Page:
“The lone and level sands stretch far away.”
—Ozymandius, Percy Bysshe Shelley
Percy Bysshe Shelley was a nineteenth-century English romantic poet best known for his poem Ozymandius: “‘My name is Ozymandias, king of kings: Look on my works, ye Mighty, and despair!’ Nothing beside remains. The lone and level sands stretch far away.” Shelley's sonnet is a metaphor for change, impermanence, and time. It is an apt coda for this story of data-driven transformation and data-driven leadership.
When I advise major companies and speak to business groups, I always urge executives to view data as a journey that unfolds over time. Doug Cutting is the former Apple Computer senior technologist who extolled the benefits of Big Data at the May 2012 Accel Partners conference I attended at Stanford University. Cutting noted at a 2018 conference in London, “Organizations and individuals are on a data journey. It is a slow revolution, a revolution over time.”1 The paradox of data-driven transformation efforts is that while these efforts promise speed in decision-making and an accelerated path to business outcomes, they are undertakings that require time, patience, persistence, and relentless execution. Success ultimately depends upon organizational alignment, process change, and people.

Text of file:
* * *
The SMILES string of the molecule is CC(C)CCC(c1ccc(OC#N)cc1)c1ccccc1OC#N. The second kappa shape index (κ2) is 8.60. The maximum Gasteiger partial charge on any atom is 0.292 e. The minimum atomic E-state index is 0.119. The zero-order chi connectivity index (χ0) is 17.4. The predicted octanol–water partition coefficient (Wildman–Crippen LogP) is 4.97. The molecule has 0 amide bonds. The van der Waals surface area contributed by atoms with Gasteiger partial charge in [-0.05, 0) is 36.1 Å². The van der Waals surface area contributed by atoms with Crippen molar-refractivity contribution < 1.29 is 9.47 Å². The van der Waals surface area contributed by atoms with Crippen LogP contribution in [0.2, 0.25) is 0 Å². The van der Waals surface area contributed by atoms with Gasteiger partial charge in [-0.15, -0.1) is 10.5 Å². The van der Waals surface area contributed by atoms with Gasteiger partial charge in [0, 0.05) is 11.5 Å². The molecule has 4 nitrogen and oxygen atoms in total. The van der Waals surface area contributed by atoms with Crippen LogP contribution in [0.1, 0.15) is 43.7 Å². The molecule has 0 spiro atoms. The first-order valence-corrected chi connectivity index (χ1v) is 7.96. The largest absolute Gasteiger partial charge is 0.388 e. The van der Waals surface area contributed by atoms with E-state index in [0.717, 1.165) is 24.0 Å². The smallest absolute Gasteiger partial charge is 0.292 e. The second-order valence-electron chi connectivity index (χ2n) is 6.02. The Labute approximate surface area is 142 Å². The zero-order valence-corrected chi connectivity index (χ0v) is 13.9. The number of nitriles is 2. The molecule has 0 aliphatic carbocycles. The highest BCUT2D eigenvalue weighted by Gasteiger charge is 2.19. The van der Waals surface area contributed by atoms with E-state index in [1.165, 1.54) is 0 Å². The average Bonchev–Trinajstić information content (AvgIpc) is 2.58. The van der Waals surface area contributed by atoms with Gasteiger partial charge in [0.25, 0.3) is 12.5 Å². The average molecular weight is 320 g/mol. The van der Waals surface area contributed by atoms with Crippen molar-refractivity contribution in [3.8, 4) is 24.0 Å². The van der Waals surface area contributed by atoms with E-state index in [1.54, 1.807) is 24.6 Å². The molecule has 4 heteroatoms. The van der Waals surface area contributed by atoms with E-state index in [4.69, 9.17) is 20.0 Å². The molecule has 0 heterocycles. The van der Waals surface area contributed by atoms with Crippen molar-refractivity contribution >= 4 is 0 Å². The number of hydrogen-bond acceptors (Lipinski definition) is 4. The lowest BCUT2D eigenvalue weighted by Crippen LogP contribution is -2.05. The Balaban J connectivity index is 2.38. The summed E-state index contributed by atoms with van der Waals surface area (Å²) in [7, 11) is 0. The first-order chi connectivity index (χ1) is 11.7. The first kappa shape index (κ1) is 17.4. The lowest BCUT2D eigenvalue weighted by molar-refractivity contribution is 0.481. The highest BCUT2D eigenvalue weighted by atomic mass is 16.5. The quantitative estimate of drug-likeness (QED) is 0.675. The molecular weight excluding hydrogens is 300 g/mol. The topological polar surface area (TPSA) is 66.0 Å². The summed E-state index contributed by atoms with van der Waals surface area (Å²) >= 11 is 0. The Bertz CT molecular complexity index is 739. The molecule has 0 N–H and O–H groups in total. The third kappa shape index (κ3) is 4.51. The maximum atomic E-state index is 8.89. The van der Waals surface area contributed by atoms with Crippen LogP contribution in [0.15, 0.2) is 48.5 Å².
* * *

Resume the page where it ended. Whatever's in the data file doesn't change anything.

Companies must begin their data transformation efforts by developing a long-term plan that has a destination and many checkpoints along the way. They need to lay out a path that ...